• You are the only one bring up the attack on Swift. The US DoD officially announced three attacks on Mason and the other US ships off Yemen:

            October 9: news . usni . org / 2016 / 10 / 11 / uss-mason-fired-3-missiles-to-defend-from-yemen-cruise-missiles-attack

            October 12: nbcnews . com / news / world / uss-mason-fired-again-coast-yemen-officials-n666971

            October 15: reuters . com / article / us-yemen-security-usa / u-s-warship-targeted-in-failed-missile-attack-from-yemen-official-idUSKBN12G004

  • ew_3

    Duane, I admire the way you can p!ss everyone off and withstand the counter fire.
    As a former EWO (Electronics Warfare Officer) I really appreciate missiles like this.
    Get away for director/illuminators radars. The make the launching platform a target for a HARM.
    When I was in the Soviets had a trick, launch 2 missiles (SSN-2s or whatever) one active one passive.
    If we jammed the first the 2nd was coming on our ULQ-6 antenna very close to my office in CIC. 🙁
    Give the missile a lat/lon/alt to go to and tell it what to hunt. And all these parameters can be changed during flight. This protects the launching ship and utilizes our remote sensors to their best ability.
    Even the lowly LCS can use missiles like this.
    Here’s where I get counter fire.

    • Duane

      People get pissed off when determined trolling is defeated. That is their problem. I stick to facts and logic, and even when I disagree with a particular decision the Navy leadership makes, I always grant Naval leaders the benefit of the doubt that angry internet trolls most assuredly do not deserve.

      Our missile defenses are most definitely a work in progress, and definitely should have been upgraded much sooner. Networking with off ship sensors will be a critical capability in years to come for both offensive and defensive fires, but so far only about 50 of our 284 warships are equipped to date with CANES. Also, we still have a lot of legacy missiles that are not yet network capable.

      I would hope that within the next five or so years every warship and munition will be 2-way networked. But that is a tall order.

      Fortunately even older missile bodies can be retrofitted with advanced multi-mode seekers, some degree of autonomy, and secure digital 2-way comms. Boeing is under contract now to produce and install upgrade kits on TLAMs to convert them to very long range ASCMs.

  • Chesapeakeguy

    Reading this article makes me conclude that I have been wrong about something. I thought the EVOLVED Sea Sparrow was a vertically launched version only, that it was specifically developed for launch from the Mk 41 VLS. Evidently that isn’t the case..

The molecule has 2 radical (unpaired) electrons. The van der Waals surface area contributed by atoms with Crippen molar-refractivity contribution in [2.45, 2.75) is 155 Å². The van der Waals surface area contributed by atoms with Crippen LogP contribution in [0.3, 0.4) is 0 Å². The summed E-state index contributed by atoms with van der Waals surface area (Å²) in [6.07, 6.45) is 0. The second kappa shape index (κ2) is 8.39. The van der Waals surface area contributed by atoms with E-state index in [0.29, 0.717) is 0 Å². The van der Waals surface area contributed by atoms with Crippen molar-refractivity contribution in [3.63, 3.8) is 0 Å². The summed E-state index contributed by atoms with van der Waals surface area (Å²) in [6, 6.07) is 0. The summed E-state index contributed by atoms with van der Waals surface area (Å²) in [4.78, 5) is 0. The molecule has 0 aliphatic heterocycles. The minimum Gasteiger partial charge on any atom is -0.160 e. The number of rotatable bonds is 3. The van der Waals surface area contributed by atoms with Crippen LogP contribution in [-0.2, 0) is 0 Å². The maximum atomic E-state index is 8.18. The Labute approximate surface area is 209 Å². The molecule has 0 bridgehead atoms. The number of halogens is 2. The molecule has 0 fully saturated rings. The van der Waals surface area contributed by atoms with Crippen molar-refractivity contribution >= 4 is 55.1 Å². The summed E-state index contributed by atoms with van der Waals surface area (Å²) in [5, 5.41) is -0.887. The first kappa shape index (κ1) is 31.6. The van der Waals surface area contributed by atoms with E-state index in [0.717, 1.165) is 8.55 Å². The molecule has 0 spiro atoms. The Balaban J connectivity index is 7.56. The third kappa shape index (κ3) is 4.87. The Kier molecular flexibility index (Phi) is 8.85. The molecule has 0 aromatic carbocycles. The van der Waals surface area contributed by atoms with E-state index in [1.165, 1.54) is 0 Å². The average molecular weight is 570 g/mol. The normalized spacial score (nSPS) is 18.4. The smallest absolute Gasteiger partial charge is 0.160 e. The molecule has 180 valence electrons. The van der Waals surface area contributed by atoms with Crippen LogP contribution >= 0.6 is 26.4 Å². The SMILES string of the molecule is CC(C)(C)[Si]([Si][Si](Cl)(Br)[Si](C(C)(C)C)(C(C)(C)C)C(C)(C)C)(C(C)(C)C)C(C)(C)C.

• sferrin

      I’m not sure how you ever could have got that conclusion as most of the initial test launches were from the 8-cell box launcher and that’s how ALL large ships (carriers, LHDs, etc.) carry them.

      • Chesapeakeguy

        That ‘conclusion’ came about from multiple publications on the subject. Turns out there is vertically launched VERSION of the ESSM. I stand corrected. OK?

        • Duane

          I don’t believe there is any difference in the missile itself if launched from a VLS vs. a cannister deck launcher. There is often a difference between a given missile being air launched as compared to surface launched version if a booster is needed.

          • Chesapeakeguy

            That is the case. I always thought that the box launchers fired ‘Sea Sparrows’, and the VLS launched ESSMs. I didn’t get the memo that ESSM appears to have replaced all the other versions. Live and learn…

    • Rocco

      Dude I could of told you that! What do you think replaced the old big box Sea Sparrow missile system.

      • Chesapeakeguy

        But the box launchers have not been replaced. They are still in use.

    • Secundius

      “Evolved” could also imply “Mutli-Platform” usage! Just because photo’s show Mk.29 Launchers being used in Tests, doesn’t necessarily imply “Horizontal Pivoting Box Launchers” only. Even the Mk.41’s and Mk.57’s are “Box Launchers”. I’m waiting to see whether or not Sandia National Labs/Lockheed-Martin ELM (Electromagnetic Missile Launchers) are used…

  • old guy

    I am very happy to see that we are giving the latest Sea Sparrow to Spain. We should have accepted “Meroka” as our CIWS since, in tests, it proved to be the best anti- swarm system. Ego? politics?